I write, knit, make jewelry, and love spending the day behind my camera, snapping hundreds of photos.
But, I’ve always envied artists. I’ve spent many hours painting with acrylics, creating patterns in Illustrator and doodling in my art journal. And, while I enjoy all of those things and will continue to do them, none of them have felt like ‘my thing.’
For the past six years, I’ve been on the hunt for my medium. Because I enjoy making art so very much, I kept thinking that I just hadn’t found the right format because nothing clicked and felt completely natural.
Out of all of the options, watercolor was never on my list.
I thought I’d hate how unpredictable it is–how little control you have when painting with it. I avoided it, thinking that it was absolutely NOT my thing.
I don’t know why I finally decided to give it a go, but I told my mother-in-law that I wanted to learn how to paint with watercolors a little more than a year ago.
Since she’s an artist and taught art for many years, she gave me a lesson. I had fun that day, but it didn’t make me fall head over heels for watercolor. It became another medium that I enjoyed but didn’t adore to pieces.
I set aside the watercolors, not thinking much about it.
Months later, I checked out Yao Cheng’s Beginning Watercolor class on Creativebug and something stirred in me.
I realized that the more traditional watercolor painting I created with my mother-in-law might’ve been the disconnect. I also figured out that while the inexpensive watercolor cake palette I was using was financially a good choice, the watercolor paint itself would make a huge difference to my experience.
Because I’m an all or nothing person, I decided to invest about $500 in the best quality paints, brushes and paper. I had this tugging in my soul that told me I was making the right decision while my wallet screamed, “don’t do it.”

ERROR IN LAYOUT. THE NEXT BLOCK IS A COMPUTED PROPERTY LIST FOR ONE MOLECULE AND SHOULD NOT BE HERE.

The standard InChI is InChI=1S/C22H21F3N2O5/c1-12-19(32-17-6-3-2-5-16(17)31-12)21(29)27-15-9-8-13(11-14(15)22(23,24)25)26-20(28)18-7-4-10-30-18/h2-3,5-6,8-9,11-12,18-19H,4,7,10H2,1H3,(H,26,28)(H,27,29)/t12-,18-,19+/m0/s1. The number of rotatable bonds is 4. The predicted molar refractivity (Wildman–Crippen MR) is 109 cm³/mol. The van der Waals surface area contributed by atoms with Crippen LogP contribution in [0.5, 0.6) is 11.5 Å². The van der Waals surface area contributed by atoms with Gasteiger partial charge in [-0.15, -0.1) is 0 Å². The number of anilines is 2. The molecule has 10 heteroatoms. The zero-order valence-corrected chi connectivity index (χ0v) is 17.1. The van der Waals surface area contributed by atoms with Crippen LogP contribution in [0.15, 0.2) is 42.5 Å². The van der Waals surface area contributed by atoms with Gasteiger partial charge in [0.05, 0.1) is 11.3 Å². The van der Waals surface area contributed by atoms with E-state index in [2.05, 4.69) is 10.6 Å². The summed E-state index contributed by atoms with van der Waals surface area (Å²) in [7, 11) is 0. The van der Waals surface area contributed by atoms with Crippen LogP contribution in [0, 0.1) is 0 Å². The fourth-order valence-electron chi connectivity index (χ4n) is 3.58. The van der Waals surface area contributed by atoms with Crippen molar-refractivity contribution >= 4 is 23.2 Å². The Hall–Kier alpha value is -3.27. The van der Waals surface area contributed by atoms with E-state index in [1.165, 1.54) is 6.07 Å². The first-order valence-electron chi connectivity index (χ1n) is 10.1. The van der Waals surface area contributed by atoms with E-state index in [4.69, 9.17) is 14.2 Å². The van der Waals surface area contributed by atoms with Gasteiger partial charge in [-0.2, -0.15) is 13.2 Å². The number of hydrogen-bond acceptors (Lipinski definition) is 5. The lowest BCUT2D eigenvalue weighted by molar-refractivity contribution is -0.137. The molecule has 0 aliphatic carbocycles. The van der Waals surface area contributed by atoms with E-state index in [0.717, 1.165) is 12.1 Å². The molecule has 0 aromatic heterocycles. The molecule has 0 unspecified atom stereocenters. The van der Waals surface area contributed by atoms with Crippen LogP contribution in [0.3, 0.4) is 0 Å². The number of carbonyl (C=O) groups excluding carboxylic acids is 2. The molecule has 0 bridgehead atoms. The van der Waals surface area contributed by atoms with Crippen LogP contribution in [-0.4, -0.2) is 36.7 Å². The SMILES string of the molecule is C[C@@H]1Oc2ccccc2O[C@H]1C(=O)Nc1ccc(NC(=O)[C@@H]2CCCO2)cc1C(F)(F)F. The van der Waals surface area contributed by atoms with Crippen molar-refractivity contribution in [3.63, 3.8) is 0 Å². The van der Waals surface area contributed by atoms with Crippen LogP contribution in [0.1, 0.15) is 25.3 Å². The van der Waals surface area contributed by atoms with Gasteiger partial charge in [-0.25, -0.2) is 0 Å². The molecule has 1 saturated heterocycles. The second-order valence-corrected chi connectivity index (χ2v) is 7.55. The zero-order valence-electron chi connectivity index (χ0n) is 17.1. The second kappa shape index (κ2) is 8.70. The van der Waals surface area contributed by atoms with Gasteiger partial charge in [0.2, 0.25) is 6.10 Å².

When I painted my way through the activities of Yao’s course, my happy meter exploded.
I finally feel like I’ve found my medium–the one that I get giddy over and sweeps me up and away for hours at a time.
I’m not a pro or watercolor artist by any means. And, I’m not trying to become a watercolor artist. Instead I’m using watercolor in areas of my business.
For example, I’m using many of my watercolor creations as the backdrop to workbook pages for my next CreativeLive course (eek! more details to come soon).
Throughout this process of trying to find my medium, I’ve learned quite a few things. Some of which might help you:
1) Play and experiment often.
You never know when you’re going to find your next passion.
2) Don’t dismiss things without giving them a try.
The thing you think you won’t like might be the thing you end up loving.
3) When creating your business, leave space for growth.
When I started Blacksburg Belle, I didn’t have a clue that it would include photography or watercolor or speaking engagements. I imagined business consulting and blogging. Thankfully, I didn’t box myself into a tiny casket with limited wiggle room. Although I don’t sell photographs or watercolor paintings (and I don’t think I ever will), I use them in my business. My photography is a big piece of my brand and I bet I’ll be saying the same thing about watercolor in a year or two.
4) Include all of you in your business.
So often I work with creatives who feel like they have to compartmentalize, leaving out parts of their personalities from their businesses. Your business becomes MORE unique when you put together more than one of your passions. I mean…I don’t know any other business consultant who has built her business around writing, teaching, photography and now watercolors. There might be another, but the more of ME I put into my business, the more unlike anything else it becomes.